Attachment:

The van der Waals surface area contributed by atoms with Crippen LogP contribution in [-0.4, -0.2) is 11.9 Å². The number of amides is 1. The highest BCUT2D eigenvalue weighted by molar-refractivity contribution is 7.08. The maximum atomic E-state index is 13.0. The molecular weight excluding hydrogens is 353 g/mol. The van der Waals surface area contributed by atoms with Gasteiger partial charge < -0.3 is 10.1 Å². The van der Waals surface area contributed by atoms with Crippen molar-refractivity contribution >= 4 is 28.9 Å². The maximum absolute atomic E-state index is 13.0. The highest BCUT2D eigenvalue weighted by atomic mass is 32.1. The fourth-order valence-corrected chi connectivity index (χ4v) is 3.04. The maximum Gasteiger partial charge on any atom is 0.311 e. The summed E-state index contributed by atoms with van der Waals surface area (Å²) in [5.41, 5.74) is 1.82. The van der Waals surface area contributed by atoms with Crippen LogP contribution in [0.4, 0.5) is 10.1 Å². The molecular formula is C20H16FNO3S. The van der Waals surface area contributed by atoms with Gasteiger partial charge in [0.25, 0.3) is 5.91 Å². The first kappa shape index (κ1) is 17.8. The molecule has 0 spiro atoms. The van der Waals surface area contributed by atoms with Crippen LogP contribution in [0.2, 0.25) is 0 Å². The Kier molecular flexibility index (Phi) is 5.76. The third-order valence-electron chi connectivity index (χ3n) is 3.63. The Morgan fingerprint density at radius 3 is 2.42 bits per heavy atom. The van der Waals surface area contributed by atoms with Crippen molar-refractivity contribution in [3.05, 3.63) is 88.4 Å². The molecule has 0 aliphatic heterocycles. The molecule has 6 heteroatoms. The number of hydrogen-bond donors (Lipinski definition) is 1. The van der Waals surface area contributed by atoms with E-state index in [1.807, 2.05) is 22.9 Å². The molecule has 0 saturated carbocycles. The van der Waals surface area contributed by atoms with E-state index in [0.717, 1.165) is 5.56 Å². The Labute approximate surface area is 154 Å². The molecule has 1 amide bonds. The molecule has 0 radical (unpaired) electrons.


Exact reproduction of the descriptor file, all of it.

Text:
The van der Waals surface area contributed by atoms with Crippen LogP contribution in [-0.4, -0.2) is 11.9 Å². The number of amides is 1. The highest BCUT2D eigenvalue weighted by molar-refractivity contribution is 7.08. The maximum atomic E-state index is 13.0. The molecular weight excluding hydrogens is 353 g/mol. The van der Waals surface area contributed by atoms with Gasteiger partial charge < -0.3 is 10.1 Å². The van der Waals surface area contributed by atoms with Crippen molar-refractivity contribution >= 4 is 28.9 Å². The maximum absolute atomic E-state index is 13.0. The highest BCUT2D eigenvalue weighted by atomic mass is 32.1. The fourth-order valence-corrected chi connectivity index (χ4v) is 3.04. The maximum Gasteiger partial charge on any atom is 0.311 e. The summed E-state index contributed by atoms with van der Waals surface area (Å²) in [5.41, 5.74) is 1.82. The van der Waals surface area contributed by atoms with Crippen LogP contribution in [0.4, 0.5) is 10.1 Å². The molecular formula is C20H16FNO3S. The van der Waals surface area contributed by atoms with Gasteiger partial charge in [0.25, 0.3) is 5.91 Å². The first kappa shape index (κ1) is 17.8. The molecule has 0 spiro atoms. The van der Waals surface area contributed by atoms with Crippen LogP contribution in [0.2, 0.25) is 0 Å². The Kier molecular flexibility index (Phi) is 5.76. The third-order valence-electron chi connectivity index (χ3n) is 3.63. The Morgan fingerprint density at radius 3 is 2.42 bits per heavy atom. The van der Waals surface area contributed by atoms with Crippen molar-refractivity contribution in [3.05, 3.63) is 88.4 Å². The molecule has 0 aliphatic heterocycles. The molecule has 6 heteroatoms. The number of hydrogen-bond donors (Lipinski definition) is 1. The van der Waals surface area contributed by atoms with E-state index in [1.807, 2.05) is 22.9 Å². The molecule has 0 saturated carbocycles. The van der Waals surface area contributed by atoms with E-state index in [0.717, 1.165) is 5.56 Å². The Labute approximate surface area is 154 Å². The molecule has 1 amide bonds. The molecule has 0 radical (unpaired) electrons.